Unless you started going to church after high school, chances are good you’ve attended VBS somewhere. Either your own church held one (if you attended church), or your parents dropped you off at one close to your home. (Or more than one, ’cause it was 5 hours of parental freedom!) You probably still have fond memories of those 4 or 5 days a year even now.
Well, guess what….I loved Bible school. I admit it…I enjoyed the music and the crafts and the hangin’ out with my friends. I liked the fact that, for at least a week, learning about Jesus was, well, fun! I wouldn’t tell you that then, of course, cause all my cool points would fly out the window. But I really did enjoy it.
I grew up Methodist and for a long time I just thought VBS was a Methodist deal, like reciting the Doxology every Sunday. It wasn’t until I was older, and driving I’m sure, that I began to realize that within a mile or two of my house there was about 6 vacation Bible schools being advertised. They were scheduled at different times…some at night, some in the morning, and almost all were on different weeks of the summer. Oh, and they weren’t just Methodist.
Now, drive around today and the numbers of VBS’s are amazing. If kids want to go to VBS, or parents want their kids to atttend VBS, there is no limit to the choices. “Hit The Trail”, “WipeOut”, “Surfin’ Safari”…the themes are varied as the churches themselves. And kids still love them…including mine. My two oldest kids will attend at least 2 different VBS events this summer. They start with my mother-in-laws church, which they are are doing right now, then move on to my parents church later next month. Again, they love it.
So, now for the million dollar question. If I loved them…and my kids love them…and most adults have such wonderful memories of them…and kids often get saved at them…then WHY IN THE WORLD DOESN”T MOUNTAIN GROVE DO THEM??? Well, quite simply, it doesn’t fit, and honestly, not necessary.
The history of Bible schools goes back to 1860, but the “modern-day” version traces to 1898 when a church leader in New York launched the idea as a way to keep poor and homeless kids off the streets for a little while each day while public schools were out. From there it grew into the version we have today….setting aside one week each year to focus entirely on kids. Little by little a common layout emerged for VBS…kid specific music for worship, and small groups of focused lesson/activities that tie into a large group lesson that attempts to show kids how 2000 year old scriptures are relevant in their lives today. Wait…what? That sounds very familiar??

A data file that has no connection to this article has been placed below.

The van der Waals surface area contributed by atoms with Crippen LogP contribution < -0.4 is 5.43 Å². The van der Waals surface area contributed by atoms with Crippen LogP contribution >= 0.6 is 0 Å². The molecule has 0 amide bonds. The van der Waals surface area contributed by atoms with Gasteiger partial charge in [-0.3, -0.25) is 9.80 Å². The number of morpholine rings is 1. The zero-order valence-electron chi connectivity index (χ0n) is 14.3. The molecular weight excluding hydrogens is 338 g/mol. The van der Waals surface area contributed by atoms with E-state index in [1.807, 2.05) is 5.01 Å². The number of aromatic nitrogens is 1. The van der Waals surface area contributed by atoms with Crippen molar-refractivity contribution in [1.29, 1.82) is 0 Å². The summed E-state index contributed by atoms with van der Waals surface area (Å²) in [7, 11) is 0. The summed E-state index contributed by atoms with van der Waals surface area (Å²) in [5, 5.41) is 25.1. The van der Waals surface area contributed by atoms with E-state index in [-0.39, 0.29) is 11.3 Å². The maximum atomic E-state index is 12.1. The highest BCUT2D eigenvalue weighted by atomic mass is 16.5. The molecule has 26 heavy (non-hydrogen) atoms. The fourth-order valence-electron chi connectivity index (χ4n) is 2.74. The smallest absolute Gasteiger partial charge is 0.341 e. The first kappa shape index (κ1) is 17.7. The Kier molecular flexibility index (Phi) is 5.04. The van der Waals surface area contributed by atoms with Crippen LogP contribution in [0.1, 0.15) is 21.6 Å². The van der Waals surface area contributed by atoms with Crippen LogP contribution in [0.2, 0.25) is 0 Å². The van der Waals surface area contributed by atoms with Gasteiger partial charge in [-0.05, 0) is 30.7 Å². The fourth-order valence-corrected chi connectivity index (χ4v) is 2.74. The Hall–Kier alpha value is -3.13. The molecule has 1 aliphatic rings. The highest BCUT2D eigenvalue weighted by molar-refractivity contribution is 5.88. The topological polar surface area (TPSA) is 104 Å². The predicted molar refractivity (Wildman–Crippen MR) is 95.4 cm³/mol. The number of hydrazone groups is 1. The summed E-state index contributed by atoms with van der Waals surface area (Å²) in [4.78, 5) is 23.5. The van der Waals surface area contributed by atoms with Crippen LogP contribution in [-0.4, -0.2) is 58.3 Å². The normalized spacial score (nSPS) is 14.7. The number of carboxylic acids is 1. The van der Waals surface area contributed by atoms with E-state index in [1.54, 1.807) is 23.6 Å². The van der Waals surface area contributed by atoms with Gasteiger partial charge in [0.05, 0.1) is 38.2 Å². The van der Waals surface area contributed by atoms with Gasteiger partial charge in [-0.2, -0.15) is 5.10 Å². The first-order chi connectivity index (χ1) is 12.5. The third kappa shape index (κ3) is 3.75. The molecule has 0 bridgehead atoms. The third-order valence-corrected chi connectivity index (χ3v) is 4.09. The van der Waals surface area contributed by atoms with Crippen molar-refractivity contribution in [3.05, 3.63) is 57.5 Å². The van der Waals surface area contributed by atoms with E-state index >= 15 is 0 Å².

About 3 years ago, Mountain Grove set out to change the thinking about kids and church. Instead of doing the minimal on Sunday to reach the hearts of kids, we would go overboard! We would turn Sunday mornings into events! We wanted church to be as exciting as any party the kids might attend the rest of the week. Ultimately UpStreet, was born out of this desire, and the choice to utilize a curriculum that maximized that thinking. Instead of 5 days of focused effort on kids….we chose to focus that effort 52 days a year. Or 10x the number of Bible schools.
If you aren’t familiar with the curriculum’s we use..click here and explore 252 Basics.Every Sunday in UpStreet, our kids experience; kid specific music for worship, small groups of focused lesson/activities that tie into a large group lesson that attempts to show kids how 2000 year old scriptures are relevant in their lives today. The exact formula of virtually every Bible school program.
Since so many VBS events will take place elsewhere, we have chosen to abstain. Am I, or Mountain Grove, against vacation Bible school? Of course not. Am I bothered by that? No. Am I embarrassed that “a church our size” doesn’t offer VBS? Absolutely not. But for the purposes that we are focused, and with our current limited resources (fiscal and physical) vacation Bible school is not a priority. As the children’s pastor I welcome any and all questions or comments anyone may have on this (or any) topic you may have. I can be reached through the church office, or through email firstname.lastname@example.org or find me in UpStreet any Sunday morning.
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Mountain Grove Church
2485 Connelly Springs Rd
Granite Falls, NC 28630